recommended reading

Pentagon Wants to Share Spectrum With Broadband Providers, Not Auction It

Deputy CIO for Command, Control, Communications and Computer Maj. Gen. Robert Wheeler and Chief Information Officer Teri Takai briefed the press on spectrum last week.

Deputy CIO for Command, Control, Communications and Computer Maj. Gen. Robert Wheeler and Chief Information Officer Teri Takai briefed the press on spectrum last week. // Defense Department

The Pentagon no longer plans to hand over to industry spectrum it now considers vital to national security, a reversal from a broad policy position outlined by the National Telecommunications and Information Administration in March 2012.

The new Defense Department spectrum strategy, detailed by Chief Information Officer Teri Takai at a press briefing last Thursday, calls for sharing spectrum with industry, as well as Defense efforts to develop technologies for more efficient use of spectrum.

NTIA said in 2012 that it was possible to repurpose all spectrum in the 1755-1850 MHz band used by Defense for, among other things, Army battlefield communications and small unmanned aerial systems.

Takai told the briefing that “while we’re trying to meet commercial need, what gets lost is our growing need for spectrum.”  Air Force Maj. Gen. Robert Wheeler, deputy CIO for Command, Control, Communications and Computer, said there must be a balance between commercial needs and national security requirements.

Commercial carriers need more spectrum to keep up with voracious demand to support broadband service, which earlier this month Cisco Systems forecast would hit 130 exabytes in 2016. That’s equal to the amount of data stored on 33 billion DVDs or 4.3 quadrillion MP3 audio files.

Freeing up Defense spectrum in the United States will take years, Takai said, due to the complexity of the department’s systems in the 1755-1850 MHz band. “We cannot shift in a short time frame; we just have too much equipment and too much capability that really has to be transitioned in a very thoughtful way so as not to impose a major burden on budgets and a major burden on the taxpayers,” Takai said.

In a July, 2013 letter to NTIA, Takai estimated it would cost the Pentagon $3.5 billion to relocate systems that occupy just 25 MHz in the 1755-1850 MHz band. This would be financed from auction proceeds that the Government Accountability Office estimated in a May 2013 report could bring in $19.4 billion. GAO pegged the total cost of relocating all Defense systems out of the band at $12.6 billion.

In 2012, NTIA said Defense would continue to require access to the 1755-1850 MHz band, including frequencies for Army battlefield systems at 28 bases, such as Fort Bliss, Texas, and White Sands Missile Range, N.M., where the service evaluates new technology on a semi-annual basis.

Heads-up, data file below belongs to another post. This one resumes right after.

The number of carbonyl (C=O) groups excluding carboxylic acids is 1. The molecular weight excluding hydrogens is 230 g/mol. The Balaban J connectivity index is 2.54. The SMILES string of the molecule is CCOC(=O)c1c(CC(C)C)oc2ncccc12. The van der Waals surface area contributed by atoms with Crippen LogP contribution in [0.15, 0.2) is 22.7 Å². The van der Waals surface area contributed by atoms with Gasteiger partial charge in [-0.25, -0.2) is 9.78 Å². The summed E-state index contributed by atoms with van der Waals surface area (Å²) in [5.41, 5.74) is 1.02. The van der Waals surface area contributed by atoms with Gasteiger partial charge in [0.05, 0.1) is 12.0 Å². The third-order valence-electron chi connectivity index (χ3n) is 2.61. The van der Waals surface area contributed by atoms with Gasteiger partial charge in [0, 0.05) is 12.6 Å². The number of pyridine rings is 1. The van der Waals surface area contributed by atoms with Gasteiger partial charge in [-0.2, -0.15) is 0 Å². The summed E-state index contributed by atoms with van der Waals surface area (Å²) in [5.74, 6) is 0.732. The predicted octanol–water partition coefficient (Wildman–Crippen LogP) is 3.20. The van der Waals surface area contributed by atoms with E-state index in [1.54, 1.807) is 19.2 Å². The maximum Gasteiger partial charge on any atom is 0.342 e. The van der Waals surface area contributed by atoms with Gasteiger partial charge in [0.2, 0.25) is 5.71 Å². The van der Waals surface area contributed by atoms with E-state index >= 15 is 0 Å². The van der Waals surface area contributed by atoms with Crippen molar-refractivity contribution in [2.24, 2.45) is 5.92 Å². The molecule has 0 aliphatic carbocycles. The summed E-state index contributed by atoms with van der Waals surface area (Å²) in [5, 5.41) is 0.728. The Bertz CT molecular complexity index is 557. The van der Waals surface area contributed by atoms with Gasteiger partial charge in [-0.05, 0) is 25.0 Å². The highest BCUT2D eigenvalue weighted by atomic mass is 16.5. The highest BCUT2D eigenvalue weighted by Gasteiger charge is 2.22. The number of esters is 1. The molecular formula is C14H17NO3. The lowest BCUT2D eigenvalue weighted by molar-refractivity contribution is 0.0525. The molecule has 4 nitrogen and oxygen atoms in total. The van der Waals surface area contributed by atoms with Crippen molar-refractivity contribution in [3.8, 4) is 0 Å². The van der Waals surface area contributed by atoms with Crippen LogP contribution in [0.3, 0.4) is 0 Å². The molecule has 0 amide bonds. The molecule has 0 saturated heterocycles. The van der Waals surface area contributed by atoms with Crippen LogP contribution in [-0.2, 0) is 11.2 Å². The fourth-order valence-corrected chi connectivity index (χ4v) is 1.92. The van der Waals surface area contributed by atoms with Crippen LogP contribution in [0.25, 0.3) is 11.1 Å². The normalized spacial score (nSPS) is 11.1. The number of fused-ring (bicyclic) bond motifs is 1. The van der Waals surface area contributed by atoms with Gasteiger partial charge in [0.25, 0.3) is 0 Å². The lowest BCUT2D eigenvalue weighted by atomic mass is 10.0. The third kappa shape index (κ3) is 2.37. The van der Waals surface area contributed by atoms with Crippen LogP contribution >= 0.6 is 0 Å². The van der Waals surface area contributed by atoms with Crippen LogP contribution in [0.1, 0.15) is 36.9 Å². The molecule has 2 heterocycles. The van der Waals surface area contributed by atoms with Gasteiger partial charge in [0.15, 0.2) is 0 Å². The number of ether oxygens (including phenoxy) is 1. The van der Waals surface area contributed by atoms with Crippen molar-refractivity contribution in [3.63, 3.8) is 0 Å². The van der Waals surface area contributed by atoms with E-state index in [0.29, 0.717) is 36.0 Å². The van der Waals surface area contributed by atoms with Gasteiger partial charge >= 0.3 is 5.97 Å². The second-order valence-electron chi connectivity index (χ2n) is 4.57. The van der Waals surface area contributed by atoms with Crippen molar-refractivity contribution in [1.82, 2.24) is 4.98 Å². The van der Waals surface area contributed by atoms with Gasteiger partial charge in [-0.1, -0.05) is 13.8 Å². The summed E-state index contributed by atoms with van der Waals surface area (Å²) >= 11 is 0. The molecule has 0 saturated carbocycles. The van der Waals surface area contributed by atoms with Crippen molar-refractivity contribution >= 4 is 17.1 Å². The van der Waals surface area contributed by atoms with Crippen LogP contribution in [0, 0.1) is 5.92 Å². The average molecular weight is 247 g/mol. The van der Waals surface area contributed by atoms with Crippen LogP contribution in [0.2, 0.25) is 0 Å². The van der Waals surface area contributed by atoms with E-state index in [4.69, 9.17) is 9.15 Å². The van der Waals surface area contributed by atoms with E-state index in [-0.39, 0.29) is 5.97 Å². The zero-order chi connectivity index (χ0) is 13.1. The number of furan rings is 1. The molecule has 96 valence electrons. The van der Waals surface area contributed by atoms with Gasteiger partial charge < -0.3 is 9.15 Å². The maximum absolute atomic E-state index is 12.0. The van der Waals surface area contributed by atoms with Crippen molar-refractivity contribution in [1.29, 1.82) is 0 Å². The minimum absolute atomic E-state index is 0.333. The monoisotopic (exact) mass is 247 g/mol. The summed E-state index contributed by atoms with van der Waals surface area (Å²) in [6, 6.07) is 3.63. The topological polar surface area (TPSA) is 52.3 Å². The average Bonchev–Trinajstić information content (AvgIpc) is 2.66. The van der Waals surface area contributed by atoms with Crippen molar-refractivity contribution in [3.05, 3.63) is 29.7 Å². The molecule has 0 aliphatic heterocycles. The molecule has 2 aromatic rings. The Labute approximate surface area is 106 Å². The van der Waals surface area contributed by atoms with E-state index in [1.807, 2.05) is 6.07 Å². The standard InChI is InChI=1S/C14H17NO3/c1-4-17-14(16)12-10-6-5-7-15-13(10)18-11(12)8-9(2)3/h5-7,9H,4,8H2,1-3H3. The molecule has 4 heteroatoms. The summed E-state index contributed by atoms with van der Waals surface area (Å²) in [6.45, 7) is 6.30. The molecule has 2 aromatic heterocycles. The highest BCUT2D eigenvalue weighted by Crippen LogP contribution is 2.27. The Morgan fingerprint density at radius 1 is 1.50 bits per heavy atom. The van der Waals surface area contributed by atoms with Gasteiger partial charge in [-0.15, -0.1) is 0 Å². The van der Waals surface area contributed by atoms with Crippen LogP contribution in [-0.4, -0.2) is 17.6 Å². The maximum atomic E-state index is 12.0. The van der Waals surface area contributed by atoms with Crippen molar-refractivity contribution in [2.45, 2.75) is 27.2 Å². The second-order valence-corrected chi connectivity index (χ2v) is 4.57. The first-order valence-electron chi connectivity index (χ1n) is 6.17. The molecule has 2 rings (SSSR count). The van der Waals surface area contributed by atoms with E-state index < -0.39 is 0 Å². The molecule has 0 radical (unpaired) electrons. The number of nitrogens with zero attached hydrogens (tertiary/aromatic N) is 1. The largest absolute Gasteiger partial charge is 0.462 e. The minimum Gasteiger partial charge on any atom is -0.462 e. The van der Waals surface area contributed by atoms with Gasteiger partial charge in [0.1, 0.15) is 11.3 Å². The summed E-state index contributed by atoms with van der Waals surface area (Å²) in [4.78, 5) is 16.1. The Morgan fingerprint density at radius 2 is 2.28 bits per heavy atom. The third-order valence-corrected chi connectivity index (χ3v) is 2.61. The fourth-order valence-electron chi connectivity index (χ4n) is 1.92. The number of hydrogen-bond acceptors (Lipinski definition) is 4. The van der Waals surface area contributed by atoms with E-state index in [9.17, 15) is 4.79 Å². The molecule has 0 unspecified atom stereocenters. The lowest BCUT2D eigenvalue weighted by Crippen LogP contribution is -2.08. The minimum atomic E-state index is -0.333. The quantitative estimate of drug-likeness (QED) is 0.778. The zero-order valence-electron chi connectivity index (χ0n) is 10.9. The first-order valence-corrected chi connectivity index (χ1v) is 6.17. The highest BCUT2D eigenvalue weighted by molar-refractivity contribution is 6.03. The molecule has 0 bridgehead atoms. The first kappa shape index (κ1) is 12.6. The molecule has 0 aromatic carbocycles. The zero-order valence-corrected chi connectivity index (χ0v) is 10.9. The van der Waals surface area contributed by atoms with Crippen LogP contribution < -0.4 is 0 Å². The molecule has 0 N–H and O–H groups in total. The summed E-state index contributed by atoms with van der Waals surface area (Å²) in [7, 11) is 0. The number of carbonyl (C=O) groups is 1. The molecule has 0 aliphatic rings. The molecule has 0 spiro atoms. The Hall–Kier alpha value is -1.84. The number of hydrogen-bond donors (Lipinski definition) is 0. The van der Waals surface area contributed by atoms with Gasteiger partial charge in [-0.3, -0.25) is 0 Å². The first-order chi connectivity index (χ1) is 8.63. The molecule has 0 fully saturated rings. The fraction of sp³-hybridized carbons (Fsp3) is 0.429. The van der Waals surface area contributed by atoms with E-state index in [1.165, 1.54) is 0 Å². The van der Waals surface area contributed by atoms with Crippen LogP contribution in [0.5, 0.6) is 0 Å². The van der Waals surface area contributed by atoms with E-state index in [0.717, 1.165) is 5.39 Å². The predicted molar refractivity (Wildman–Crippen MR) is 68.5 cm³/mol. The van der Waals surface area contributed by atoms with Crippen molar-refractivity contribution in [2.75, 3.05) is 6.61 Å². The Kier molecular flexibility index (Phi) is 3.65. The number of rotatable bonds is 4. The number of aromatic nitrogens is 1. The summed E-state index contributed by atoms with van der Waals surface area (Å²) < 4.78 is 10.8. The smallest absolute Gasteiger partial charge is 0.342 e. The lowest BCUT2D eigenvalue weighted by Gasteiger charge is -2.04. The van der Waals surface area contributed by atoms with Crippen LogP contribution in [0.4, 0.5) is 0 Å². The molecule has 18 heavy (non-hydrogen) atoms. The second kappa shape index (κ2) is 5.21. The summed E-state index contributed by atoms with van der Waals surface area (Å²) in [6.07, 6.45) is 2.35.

The new spectrum strategy lacks details on how Defense will balance its requirements with commercial carriers’ need for bandwidth, and Takai said those will emerge over the next few months after consultation with NTIA.

Takai said Defense “must be a responsible steward of the spectrum essential to our operations, while working collaboratively to meet the growing demands of the citizens that we serve.”

Threatwatch Alert

Thousands of cyber attacks occur each day

See the latest threats

JOIN THE DISCUSSION

Close [ x ] More from Nextgov
 
 

Thank you for subscribing to newsletters from Nextgov.com.
We think these reports might interest you:

  • It’s Time for the Federal Government to Embrace Wireless and Mobility

    The United States has turned a corner on the adoption of mobile phones, tablets and other smart devices, outpacing traditional desktop and laptop sales by a wide margin. This issue brief discusses the state of wireless and mobility in federal government and outlines why now is the time to embrace these technologies in government.

    View
  • Featured Content from RSA Conference: Dissed by NIST

    Learn more about the latest draft of the U.S. National Institute of Standards and Technology guidance document on authentication and lifecycle management.

    View
  • A New Security Architecture for Federal Networks

    Federal government networks are under constant attack, and the number of those attacks is increasing. This issue brief discusses today's threats and a new model for the future.

    View
  • Going Agile:Revolutionizing Federal Digital Services Delivery

    Here’s one indication that times have changed: Harriet Tubman is going to be the next face of the twenty dollar bill. Another sign of change? The way in which the federal government arrived at that decision.

    View
  • Software-Defined Networking

    So many demands are being placed on federal information technology networks, which must handle vast amounts of data, accommodate voice and video, and cope with a multitude of highly connected devices while keeping government information secure from cyber threats. This issue brief discusses the state of SDN in the federal government and the path forward.

    View
  • The New IP: Moving Government Agencies Toward the Network of The Future

    Federal IT managers are looking to modernize legacy network infrastructures that are taxed by growing demands from mobile devices, video, vast amounts of data, and more. This issue brief discusses the federal government network landscape, as well as market, financial force drivers for network modernization.

    View

When you download a report, your information may be shared with the underwriters of that document.